The Stock Market
Time to Be in Stocks?
POITOU, France – It is wet, but not cold, in this area of France this morning. Rain splashes on the copper flashing. The windowpanes fog over. We have made some tea and settled in to our library for a long day’s study.
One of the pleasures of life is having a good place to work. The library is an old octagonal building, with a cement floor and brick walls, that had been used for laundry. We replaced the windows, put in a gas fireplace, and lined the walls with bookshelves.
Bill’s ancestor Dr. Paracelsus Bonner in his study
Engraving via William Blades
Magical Money System
POITOU, France – U.S. stocks still going up. What does Mr. Market know that we don’t know? Plenty. He knows everything. Millions of facts. Millions of opinions. Millions of guesses. A damned know-it-all. Mr. Market is always right; there is no higher authority except God Himself So, if Mr. Market says stocks should go up, who are we to argue?
An Impressive Rebound, but Hollow Inside
In his recent weekly market update, John Hussman once again discusses his main bearish argument, namely the combination of market overvaluation and deteriorating internals. He rightly (in our opinion) regards the latter as a signal indicating a shift in risk appetites. Here are two quotes from the article summarizing the essential points:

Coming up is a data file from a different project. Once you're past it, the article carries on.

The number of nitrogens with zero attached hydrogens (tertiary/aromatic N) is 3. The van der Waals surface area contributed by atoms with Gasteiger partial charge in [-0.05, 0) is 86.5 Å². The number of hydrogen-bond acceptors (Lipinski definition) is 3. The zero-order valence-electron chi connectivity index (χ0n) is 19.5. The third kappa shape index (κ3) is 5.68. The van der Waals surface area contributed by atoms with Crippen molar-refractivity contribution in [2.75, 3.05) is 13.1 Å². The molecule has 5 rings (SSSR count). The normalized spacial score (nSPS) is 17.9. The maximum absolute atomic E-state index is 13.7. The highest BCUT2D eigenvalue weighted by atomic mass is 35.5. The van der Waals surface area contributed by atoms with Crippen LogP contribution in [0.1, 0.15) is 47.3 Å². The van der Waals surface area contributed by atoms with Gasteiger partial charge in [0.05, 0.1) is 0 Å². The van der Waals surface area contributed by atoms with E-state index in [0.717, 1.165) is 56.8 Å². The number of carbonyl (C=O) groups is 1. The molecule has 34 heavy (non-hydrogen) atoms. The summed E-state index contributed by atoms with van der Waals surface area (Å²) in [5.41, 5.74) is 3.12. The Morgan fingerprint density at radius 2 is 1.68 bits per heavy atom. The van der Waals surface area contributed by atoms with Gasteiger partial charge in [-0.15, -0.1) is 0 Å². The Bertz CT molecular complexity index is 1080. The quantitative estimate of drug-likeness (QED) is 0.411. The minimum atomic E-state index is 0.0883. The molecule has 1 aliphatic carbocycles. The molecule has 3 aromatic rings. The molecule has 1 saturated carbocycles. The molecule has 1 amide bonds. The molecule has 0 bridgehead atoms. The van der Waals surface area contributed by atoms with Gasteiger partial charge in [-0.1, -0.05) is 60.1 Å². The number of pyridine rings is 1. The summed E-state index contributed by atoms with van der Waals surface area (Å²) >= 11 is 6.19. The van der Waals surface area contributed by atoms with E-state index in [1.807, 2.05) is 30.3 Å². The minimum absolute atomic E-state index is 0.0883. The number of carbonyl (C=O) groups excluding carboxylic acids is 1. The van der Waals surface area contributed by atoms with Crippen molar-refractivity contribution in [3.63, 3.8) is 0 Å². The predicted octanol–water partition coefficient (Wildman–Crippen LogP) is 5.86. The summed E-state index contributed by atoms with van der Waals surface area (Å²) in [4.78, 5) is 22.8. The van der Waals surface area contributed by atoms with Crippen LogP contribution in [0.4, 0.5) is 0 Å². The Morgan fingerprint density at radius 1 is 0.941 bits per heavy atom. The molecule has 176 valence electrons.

“Valuations are the primary driver of long-term returns, and the risk-preferences of investors — as conveyed by the uniformity or divergence of market action across a broad range of individual stocks, industries, sectors and security types (including credit) — drive returns over shorter portions of the market cycle.”
“The combination of extreme valuations on historically reliable measures, the deterioration of market internals following an extended period of overvalued, overbought, overbullish conditions, and the weakening of leading economic measures, particularly on measures of new orders and order backlogs, has clear precedents historically, and those precedents are uniformly bad.”
Image via aufinia.com
In light of an unbroken string of atrocious manufacturing survey data, we have decided to update a few of the charts we use to assess the economy. For a discussion of the details of the most recent manufacturing surveys see Mish (Empire State and Philadelphia) and Zerohedge (Empire State and Philadelphia). We would note to these data that the strong decline in new orders is especially noteworthy.
Photo credit: ard.de
SKEW Goes Pear-Shaped
Back in 1998, at the height of the Russian crisis, the CBOE SKEW Index reached its all time high of 146.88. Previously very high values were seen on the eve of the 1990 recession, and in March 2006 it spiked again when sudden worries about the housing bubble surfaced.
“There are no black swans” they said …
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